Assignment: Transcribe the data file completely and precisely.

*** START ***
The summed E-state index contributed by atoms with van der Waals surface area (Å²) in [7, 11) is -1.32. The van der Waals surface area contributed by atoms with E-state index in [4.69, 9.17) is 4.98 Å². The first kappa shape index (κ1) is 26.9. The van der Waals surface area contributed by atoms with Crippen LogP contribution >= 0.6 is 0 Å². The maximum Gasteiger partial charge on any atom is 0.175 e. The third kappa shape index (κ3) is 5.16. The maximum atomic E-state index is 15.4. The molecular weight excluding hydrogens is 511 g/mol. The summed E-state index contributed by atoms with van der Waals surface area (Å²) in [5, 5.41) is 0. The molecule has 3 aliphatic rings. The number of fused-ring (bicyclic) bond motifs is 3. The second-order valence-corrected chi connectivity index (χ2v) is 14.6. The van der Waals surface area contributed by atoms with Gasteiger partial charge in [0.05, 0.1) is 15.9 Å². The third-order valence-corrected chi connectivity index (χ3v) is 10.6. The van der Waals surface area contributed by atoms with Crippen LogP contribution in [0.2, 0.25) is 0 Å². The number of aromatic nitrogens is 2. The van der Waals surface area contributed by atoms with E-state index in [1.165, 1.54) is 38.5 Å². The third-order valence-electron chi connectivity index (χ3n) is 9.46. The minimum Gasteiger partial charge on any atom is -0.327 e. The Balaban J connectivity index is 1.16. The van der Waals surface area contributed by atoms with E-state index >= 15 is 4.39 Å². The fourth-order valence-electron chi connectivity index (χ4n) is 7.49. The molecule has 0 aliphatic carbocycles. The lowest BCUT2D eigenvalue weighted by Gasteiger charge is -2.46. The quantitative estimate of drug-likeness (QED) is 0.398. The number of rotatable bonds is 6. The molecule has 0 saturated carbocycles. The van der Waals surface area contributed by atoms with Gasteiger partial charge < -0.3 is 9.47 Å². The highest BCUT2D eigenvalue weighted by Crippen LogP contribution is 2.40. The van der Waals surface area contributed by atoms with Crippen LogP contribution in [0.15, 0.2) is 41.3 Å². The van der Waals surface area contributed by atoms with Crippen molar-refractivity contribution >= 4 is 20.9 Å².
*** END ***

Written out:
The summed E-state index contributed by atoms with van der Waals surface area (Å²) in [7, 11) is -1.32. The van der Waals surface area contributed by atoms with E-state index in [4.69, 9.17) is 4.98 Å². The first kappa shape index (κ1) is 26.9. The van der Waals surface area contributed by atoms with Crippen LogP contribution >= 0.6 is 0 Å². The maximum Gasteiger partial charge on any atom is 0.175 e. The third kappa shape index (κ3) is 5.16. The maximum atomic E-state index is 15.4. The molecular weight excluding hydrogens is 511 g/mol. The summed E-state index contributed by atoms with van der Waals surface area (Å²) in [5, 5.41) is 0. The molecule has 3 aliphatic rings. The number of fused-ring (bicyclic) bond motifs is 3. The second-order valence-corrected chi connectivity index (χ2v) is 14.6. The van der Waals surface area contributed by atoms with Gasteiger partial charge in [0.05, 0.1) is 15.9 Å². The third-order valence-corrected chi connectivity index (χ3v) is 10.6. The van der Waals surface area contributed by atoms with Crippen LogP contribution in [0.2, 0.25) is 0 Å². The number of aromatic nitrogens is 2. The van der Waals surface area contributed by atoms with E-state index in [1.165, 1.54) is 38.5 Å². The third-order valence-electron chi connectivity index (χ3n) is 9.46. The minimum Gasteiger partial charge on any atom is -0.327 e. The Balaban J connectivity index is 1.16. The van der Waals surface area contributed by atoms with E-state index >= 15 is 4.39 Å². The fourth-order valence-electron chi connectivity index (χ4n) is 7.49. The molecule has 0 aliphatic carbocycles. The lowest BCUT2D eigenvalue weighted by Gasteiger charge is -2.46. The quantitative estimate of drug-likeness (QED) is 0.398. The number of rotatable bonds is 6. The molecule has 0 saturated carbocycles. The van der Waals surface area contributed by atoms with Gasteiger partial charge < -0.3 is 9.47 Å². The highest BCUT2D eigenvalue weighted by Crippen LogP contribution is 2.40. The van der Waals surface area contributed by atoms with Crippen LogP contribution in [0.15, 0.2) is 41.3 Å². The van der Waals surface area contributed by atoms with Crippen molar-refractivity contribution >= 4 is 20.9 Å².